I do agree with Ms. Singh about the need for the RSS to be actively involved in academic matters, but as you know Ms. Singh, the Sangh and its leaders have never sought the privilege of rewriting Indian history. Now why do you think that a lot of Indians, who are not brainwashed into the fascist RSS viewpoint, are ignorant of India’s pristine heritage? You have actually given the answer here:
The Congress, in its long decades at the helm of India’s destiny has cultivated a particular breed of ‘intellectual’ assiduously. Those who fit into the leftist, liberal, secular category have been given Rajya Sabha tickets, Padma awards and other prizes and have been rewarded with Government jobs and houses in Delhi. The Government of India has enormous powers of patronage and the Congress learned long ago to use them very effectively. So if you are a ‘sarkari’ intellectual, you could find yourself in charge of any one of a myriad cultural and social organisations that come with low salaries but high perks. So if for instance you became head of one of the Government’s literary or music academies you would be entitled to a nice bungalow in Lutyens’ Delhi and a car with a red light on it…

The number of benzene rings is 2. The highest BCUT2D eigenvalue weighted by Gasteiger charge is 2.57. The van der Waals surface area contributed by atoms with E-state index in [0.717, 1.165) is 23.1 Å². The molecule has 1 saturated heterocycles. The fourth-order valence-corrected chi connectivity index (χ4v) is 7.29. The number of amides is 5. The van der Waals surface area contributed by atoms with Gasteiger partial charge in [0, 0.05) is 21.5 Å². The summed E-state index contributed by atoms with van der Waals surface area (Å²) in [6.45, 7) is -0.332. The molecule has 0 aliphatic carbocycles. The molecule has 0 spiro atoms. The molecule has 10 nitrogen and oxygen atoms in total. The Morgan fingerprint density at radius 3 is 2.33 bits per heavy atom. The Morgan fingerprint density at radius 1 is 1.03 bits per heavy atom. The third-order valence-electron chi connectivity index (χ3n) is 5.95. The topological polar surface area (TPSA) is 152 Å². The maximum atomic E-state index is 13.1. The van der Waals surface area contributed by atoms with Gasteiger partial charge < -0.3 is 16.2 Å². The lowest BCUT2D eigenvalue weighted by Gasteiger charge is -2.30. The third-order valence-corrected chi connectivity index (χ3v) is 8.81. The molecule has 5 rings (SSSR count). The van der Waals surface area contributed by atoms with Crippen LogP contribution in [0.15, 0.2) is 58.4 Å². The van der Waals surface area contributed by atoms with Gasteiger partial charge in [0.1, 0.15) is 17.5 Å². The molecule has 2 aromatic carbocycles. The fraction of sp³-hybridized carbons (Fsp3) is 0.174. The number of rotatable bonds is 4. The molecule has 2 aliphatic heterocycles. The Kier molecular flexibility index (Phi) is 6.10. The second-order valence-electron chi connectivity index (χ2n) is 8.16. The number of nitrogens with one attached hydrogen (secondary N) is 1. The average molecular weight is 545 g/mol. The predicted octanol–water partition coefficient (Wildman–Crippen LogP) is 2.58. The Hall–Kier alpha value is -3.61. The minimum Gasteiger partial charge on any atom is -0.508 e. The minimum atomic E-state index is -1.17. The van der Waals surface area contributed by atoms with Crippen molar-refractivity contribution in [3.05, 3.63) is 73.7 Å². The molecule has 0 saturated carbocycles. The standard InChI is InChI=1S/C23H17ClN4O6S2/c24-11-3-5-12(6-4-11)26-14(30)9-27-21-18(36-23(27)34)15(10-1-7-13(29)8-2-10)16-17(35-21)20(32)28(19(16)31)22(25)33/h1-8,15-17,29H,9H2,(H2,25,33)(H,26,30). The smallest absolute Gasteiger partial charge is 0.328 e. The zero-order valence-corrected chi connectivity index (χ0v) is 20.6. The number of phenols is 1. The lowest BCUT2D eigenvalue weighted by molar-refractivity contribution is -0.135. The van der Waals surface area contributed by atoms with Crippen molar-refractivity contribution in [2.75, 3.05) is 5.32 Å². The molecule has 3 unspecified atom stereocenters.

And although you have documented this unevenness in Indian history in your ‘Durbar’, your op-ed makes it look as if your support for Narendra Modi had more to do with personal grievances against the Gandhi family than real appreciation for him.